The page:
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Aaron SmilingAaron Bruce | Thinking Out Loud
Text in a book that reads "very tiny" enlarged by a magnifying glass.

Improve System Stability With Small Steps

Sleep easier at night with more smaller changes. Many more. More than you think. And small. Smaller than you think.

Stable systems fail less frequently, with less severity, and are easier to fix when they do fail. Most production failures are caused by changes. Making more, smaller, changes to production is the best way to improve stability.

How Small

Before describing how small changes improve stability, I want to talk about what I mean when I say small, because I don’t think people often know that I mean very small when I talk about this. When I’m working on a system I want to merge and deploy, ideally to production, every 10 minutes or so.

Deploying to production 6 times an hour isn’t feasible for every developer on every team, and certainly I don’t even commit at that pace literally all of the time, but small means small. The smaller the better.

I want you to stop asking “should this be any smaller?” and start asking “how can I make this smaller?”.

Reduce Frequency of Failure

When you’re working small and pushing frequently there’s a funny consequence. Your change failure rate goes down simply because you’re making more changes. Pump up the denominator to improve your failure rate! This is a joke, but it is a real consequence of more frequent changes, your failure rate will go down simply because of the math.

But working small will reduce your overall frequency of failure, too, because working small and deploying frequently requires you to plan your work in stable steps. The small changes you make are so small that you can reason about their likely effects simply.

Testing step by step reduces the frequency of failure, too. Aided by a good Test Automation Strategy you can be sure that each cumulative step is safe as you go.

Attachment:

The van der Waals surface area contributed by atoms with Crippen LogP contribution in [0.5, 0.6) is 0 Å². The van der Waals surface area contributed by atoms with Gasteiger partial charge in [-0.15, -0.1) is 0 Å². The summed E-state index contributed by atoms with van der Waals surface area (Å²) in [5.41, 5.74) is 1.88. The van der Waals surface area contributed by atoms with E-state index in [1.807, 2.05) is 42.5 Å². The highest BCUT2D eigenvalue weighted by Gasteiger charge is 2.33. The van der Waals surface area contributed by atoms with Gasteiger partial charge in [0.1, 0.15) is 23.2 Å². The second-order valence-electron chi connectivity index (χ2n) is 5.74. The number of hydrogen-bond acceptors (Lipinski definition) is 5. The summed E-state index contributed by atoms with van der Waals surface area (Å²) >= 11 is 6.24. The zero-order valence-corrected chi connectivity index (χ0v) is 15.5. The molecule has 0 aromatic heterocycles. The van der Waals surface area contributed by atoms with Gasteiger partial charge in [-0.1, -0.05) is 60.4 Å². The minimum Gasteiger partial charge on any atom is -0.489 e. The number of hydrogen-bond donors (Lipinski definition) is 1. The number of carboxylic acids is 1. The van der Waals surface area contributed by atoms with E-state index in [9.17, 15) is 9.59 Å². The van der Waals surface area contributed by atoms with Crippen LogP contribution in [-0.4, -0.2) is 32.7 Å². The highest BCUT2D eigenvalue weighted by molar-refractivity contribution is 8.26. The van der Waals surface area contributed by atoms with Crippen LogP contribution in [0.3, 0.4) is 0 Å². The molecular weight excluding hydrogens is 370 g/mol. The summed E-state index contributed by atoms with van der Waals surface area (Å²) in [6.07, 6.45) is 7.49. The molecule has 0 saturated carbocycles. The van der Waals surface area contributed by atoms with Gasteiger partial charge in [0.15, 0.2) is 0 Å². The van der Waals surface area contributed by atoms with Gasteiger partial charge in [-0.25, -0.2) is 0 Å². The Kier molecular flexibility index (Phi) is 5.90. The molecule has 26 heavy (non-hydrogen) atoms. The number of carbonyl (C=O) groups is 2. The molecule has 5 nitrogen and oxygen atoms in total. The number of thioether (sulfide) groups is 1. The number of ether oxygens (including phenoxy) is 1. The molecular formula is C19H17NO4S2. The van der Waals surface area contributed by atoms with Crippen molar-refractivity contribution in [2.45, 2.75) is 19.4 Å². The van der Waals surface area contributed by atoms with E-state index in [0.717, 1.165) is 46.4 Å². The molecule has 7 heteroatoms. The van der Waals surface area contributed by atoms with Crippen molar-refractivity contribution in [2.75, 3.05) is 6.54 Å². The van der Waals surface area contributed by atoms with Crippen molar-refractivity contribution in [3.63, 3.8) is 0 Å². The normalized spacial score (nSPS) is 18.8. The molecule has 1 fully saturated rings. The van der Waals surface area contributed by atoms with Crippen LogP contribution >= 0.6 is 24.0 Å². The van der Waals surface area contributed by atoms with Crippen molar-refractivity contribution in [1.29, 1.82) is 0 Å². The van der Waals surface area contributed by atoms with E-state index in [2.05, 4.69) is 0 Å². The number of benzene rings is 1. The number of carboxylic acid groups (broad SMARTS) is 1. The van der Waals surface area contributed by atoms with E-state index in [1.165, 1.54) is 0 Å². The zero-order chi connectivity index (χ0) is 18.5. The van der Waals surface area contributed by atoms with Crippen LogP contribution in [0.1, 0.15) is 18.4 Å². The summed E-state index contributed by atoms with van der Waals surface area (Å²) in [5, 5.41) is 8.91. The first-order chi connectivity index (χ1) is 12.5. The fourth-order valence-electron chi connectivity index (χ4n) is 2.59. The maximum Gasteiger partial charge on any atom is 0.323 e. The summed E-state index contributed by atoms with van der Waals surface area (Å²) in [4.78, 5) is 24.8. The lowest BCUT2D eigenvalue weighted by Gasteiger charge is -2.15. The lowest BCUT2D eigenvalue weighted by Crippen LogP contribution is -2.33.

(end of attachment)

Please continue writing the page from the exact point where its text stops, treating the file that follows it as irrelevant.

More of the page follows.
Reduce Severity Of Failure

If you push a single large change, or worse, many large changes to production simultaneously the likelihood that any failure will be more critical is higher. Larger changes have a larger surface area for failure. There are simply more moving parts.

When you introduce multiple defects into production all at once you can’t predict how they’ll interact, either. Unfortunately, it’s possible that when it comes to failure the whole may be greater than the sum of the parts.

Easier to Fix

Remember, Hard Means Expensive. When they fail, small changes produce failures that are easier to resolve. Easier means faster.

When a production failure occurs, more often than not, the hard part is just figuring out what broke. If the last change was tiny, lets say 10 lines of code, then answering “what broke?” is often times trivial. You can read a diff that small and, more likely than not, immediately find your culprit and get to work fixing it. And since the blast radius is so small the fix will probably be simple and fast.

Smaller changes are also easier to roll back, or better yet revert and fix forward, than large changes. Rolling back large changes is pretty dangerous in stateful systems. The larger your change the more likely it is that a rollback will cause some kind of serious data inconsistency problems. When your changes are tiny you can easily reason about the risks associated with a revert.

Work Small

Working smaller is one of the highest leverage changes teams can make. I find a lot of skepticism on this for some reason, and a lot of people assure me that “no this change needed to be this big” and it’s just so rarely true.

Work smaller to improve system stability!

Header photo by Annie Spratt on Unsplash